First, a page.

N.S. nursing home goes to Kenyan refugee camp to solve staffing shortage


A New Glasgow, N.S., nursing home believes part of the solution to a staff shortage is found at a Kenyan refugee camp.

Lisa M. Smith, the CEO of Glen Haven Manor, and several other representatives from Pictou County travelled to Kenya in November on the recruiting mission.

They conducted job interviews in Nairobi and at the Dadaab refugee camp, one of the largest such camps in the world.

“The calibre of the candidates was truly amazing. It was certainly more than we ever expected,” said Smith.

Glen Haven extended 11 job offers during the trip to Kenya. The home also made four offers to refugee candidates who were interviewed by Skype from Jordan and Lebanon, for a total of 15 new offers.

All the candidates have backgrounds as nurses or doctors, and will be working as continuing care assistants until they can get their Canadian credentials assessed.

Steve Lawrence/CBC
Steve Lawrence/CBC

“They were very excited and very emotional,” said Smith. “There were a few candidates that said they were thankful not only that we made the trip to Nairobi, but that we gave them their dignity back.”

The job offer includes the opportunity for candidates to move their families to Canada. That wasn’t something all the candidates knew about during the initial application, said Janice Jorden, the home’s employee relations specialist.

“There was a lot of tears of excitement. It’s not something I get to experience every day,” she said. “Of course, I make job offers all the time, we hire all the time, we’re a big organization. But to see that it makes that much of a change in their life, to see that excitement in their eyes, I don’t get to see that very often.”

Shaina Luck/CBC
Shaina Luck/CBC

The job offers depend on each candidate successfully applying to enter Canada through an economic immigration stream. That paperwork is underway right now, and Smith said she expects the first candidates will start arriving in New Glasgow within a few months.

Glen Haven is owned by the towns of New Glasgow, Stellarton, Trenton and Westville. It has 222 residents and 300 staff, but more staff members are required.

Although recruiters search locally and within Canada to attract continuing care assistants, the home hasn’t been able to fill 20 positions.

Five years ago, Glen Haven started to recruit internationally to fill the staffing gaps. So far, approximately 20 people have chosen to move from other countries to the Pictou County area, coming from as far away as the Philippines and the Democratic Republic of the Congo.

Steve Lawrence/CBC
Steve Lawrence/CBC

Noel Lagumbay moved to New Glasgow in 2015 with his girlfriend after researching Canada for about a year.

Both of them worked as registered nurses in the Philippines and became continuing care assistants at Glen Haven, and have transferred their credentials to become registered nurses in Canada. They have since married and are expecting a baby girl.

He said the move was a big change for himself and his wife, but the people were friendly and his aunt who lives nearby helped them adjust. Lagumbay dreamed of being a registered nurse as a child.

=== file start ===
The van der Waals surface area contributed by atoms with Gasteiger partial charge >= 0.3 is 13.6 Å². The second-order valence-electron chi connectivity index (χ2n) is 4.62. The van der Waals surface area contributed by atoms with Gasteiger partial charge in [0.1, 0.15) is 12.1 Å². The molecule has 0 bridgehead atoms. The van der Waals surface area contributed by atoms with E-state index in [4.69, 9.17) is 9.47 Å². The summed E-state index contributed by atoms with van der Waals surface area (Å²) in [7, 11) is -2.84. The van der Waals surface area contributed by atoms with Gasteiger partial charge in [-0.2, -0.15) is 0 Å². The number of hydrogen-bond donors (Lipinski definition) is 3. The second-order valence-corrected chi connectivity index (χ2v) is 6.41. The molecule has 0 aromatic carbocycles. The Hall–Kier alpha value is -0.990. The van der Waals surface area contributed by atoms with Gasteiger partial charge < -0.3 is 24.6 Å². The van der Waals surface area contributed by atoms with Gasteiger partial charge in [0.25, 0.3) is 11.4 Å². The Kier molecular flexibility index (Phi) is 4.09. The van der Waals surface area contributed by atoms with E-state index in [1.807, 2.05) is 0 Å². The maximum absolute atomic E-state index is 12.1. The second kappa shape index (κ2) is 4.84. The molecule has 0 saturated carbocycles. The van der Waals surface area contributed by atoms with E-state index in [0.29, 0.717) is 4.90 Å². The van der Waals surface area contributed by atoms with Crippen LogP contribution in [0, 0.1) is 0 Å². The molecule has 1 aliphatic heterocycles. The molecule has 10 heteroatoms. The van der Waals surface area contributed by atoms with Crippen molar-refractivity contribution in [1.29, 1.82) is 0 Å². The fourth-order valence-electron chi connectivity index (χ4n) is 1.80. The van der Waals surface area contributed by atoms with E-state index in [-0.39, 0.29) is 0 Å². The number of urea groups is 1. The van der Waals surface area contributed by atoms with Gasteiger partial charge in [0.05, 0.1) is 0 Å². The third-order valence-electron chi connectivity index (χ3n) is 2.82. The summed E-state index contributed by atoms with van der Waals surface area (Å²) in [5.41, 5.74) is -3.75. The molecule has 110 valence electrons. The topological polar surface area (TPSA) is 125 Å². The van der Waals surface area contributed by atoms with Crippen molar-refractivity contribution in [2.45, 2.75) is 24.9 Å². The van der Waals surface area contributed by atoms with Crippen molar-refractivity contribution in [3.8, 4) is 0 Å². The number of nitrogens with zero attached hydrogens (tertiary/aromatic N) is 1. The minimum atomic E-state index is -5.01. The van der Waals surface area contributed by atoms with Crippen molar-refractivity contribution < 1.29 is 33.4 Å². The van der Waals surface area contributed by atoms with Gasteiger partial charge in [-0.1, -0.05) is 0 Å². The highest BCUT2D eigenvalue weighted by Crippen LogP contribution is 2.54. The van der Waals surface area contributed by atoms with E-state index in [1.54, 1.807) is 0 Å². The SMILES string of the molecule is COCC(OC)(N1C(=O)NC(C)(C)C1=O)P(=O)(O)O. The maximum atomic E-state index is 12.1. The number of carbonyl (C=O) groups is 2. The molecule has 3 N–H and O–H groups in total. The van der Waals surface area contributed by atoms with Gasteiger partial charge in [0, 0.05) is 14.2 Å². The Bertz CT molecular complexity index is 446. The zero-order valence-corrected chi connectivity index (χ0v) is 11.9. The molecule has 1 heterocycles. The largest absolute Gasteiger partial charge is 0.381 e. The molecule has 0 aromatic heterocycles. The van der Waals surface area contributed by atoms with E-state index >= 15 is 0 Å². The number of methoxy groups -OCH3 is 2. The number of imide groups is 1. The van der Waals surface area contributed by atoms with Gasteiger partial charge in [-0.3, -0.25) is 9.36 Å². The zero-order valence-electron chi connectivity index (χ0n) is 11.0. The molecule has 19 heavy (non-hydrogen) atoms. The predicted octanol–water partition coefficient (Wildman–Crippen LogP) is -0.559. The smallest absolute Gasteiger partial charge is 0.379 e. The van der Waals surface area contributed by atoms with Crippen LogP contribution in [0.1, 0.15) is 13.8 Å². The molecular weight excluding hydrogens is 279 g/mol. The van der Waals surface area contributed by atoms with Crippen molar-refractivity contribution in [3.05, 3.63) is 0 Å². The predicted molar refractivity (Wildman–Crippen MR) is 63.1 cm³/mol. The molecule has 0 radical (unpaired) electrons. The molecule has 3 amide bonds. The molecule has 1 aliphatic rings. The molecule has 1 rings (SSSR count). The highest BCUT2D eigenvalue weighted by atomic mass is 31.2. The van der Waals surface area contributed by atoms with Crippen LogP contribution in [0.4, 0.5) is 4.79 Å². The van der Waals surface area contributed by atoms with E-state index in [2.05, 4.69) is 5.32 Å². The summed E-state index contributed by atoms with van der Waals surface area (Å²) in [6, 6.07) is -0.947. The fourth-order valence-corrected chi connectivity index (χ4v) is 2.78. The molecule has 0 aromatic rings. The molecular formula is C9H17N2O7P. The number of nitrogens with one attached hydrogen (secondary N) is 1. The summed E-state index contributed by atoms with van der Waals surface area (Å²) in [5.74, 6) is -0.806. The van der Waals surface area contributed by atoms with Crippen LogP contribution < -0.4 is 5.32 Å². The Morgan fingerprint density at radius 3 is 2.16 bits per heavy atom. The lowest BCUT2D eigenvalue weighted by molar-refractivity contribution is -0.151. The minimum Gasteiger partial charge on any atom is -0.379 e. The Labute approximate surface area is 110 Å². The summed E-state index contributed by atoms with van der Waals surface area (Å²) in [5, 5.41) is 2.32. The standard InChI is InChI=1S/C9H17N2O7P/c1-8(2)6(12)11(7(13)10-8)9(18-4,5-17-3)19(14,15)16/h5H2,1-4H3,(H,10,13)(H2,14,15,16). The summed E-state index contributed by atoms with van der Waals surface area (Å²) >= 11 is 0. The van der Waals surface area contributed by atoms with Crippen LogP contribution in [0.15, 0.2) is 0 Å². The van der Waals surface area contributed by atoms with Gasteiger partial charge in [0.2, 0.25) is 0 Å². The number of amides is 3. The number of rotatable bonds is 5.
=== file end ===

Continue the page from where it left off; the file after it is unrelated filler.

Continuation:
“I like talking to people and I get attached to them, so I think it helps a lot for me to pursue my profession,” he said. “I like my job and I like working with different kinds of people, hearing their stories and connecting with them.”

Steve Lawrence/CBC
Steve Lawrence/CBC

Lagumbay has some thoughts for the 15 new staff members who will soon be arriving from other countries.

“My only advice is just believe in yourself and continue to pursue your dream,” he said.

‘Unmistakable joy and gratitude’

That’s a point that isn’t always foremost in refugee resettlement, said Simar Singh, the senior programs manager at RefugePoint, the international organization that worked with Glen Haven to put together the longlist of candidates to interview.

Singh said refugees are often asked about painful memories that caused them to leave their homes.

She noticed many of Glen Haven’s candidates came out of the interviews pleasantly surprised they weren’t asked to talk about the difficulties they’ve endured, but about their skills and training.

“There was this unmistakable joy and gratitude that we felt, just sort of talking to all of these refugee candidates, where it seemed as though they had, even if it was just briefly, a moment to revisit aspects of their lives that they often are not asked about, or had to in some ways leave behind,” she said.

Tony Karumba/AFP via Getty Images
Tony Karumba/AFP via Getty Images

Singh said one man came up to her after his interview and told her that “Even if this process doesn’t go further, this 30-minute interview has been the highlight of my year.”

Glen Haven is using economic immigration instead of sponsorship, which is the method many community groups traditionally use to bring refugee families to Canada.

Economic immigration doesn’t require the care home to give supports to their new employees, but Glen Haven has made plans for extra support anyway. It has leased one house and recently purchased another seven-bedroom home, so that all new employees arriving from outside of Pictou County will have a furnished home a few minutes walk from work.

Singh said if the Glen Haven model is successful, it could be used elsewhere in Canada. The project is being backed by Immigration, Refugees and Citizenship Canada, and the United Nations High Commissioner for Refugees

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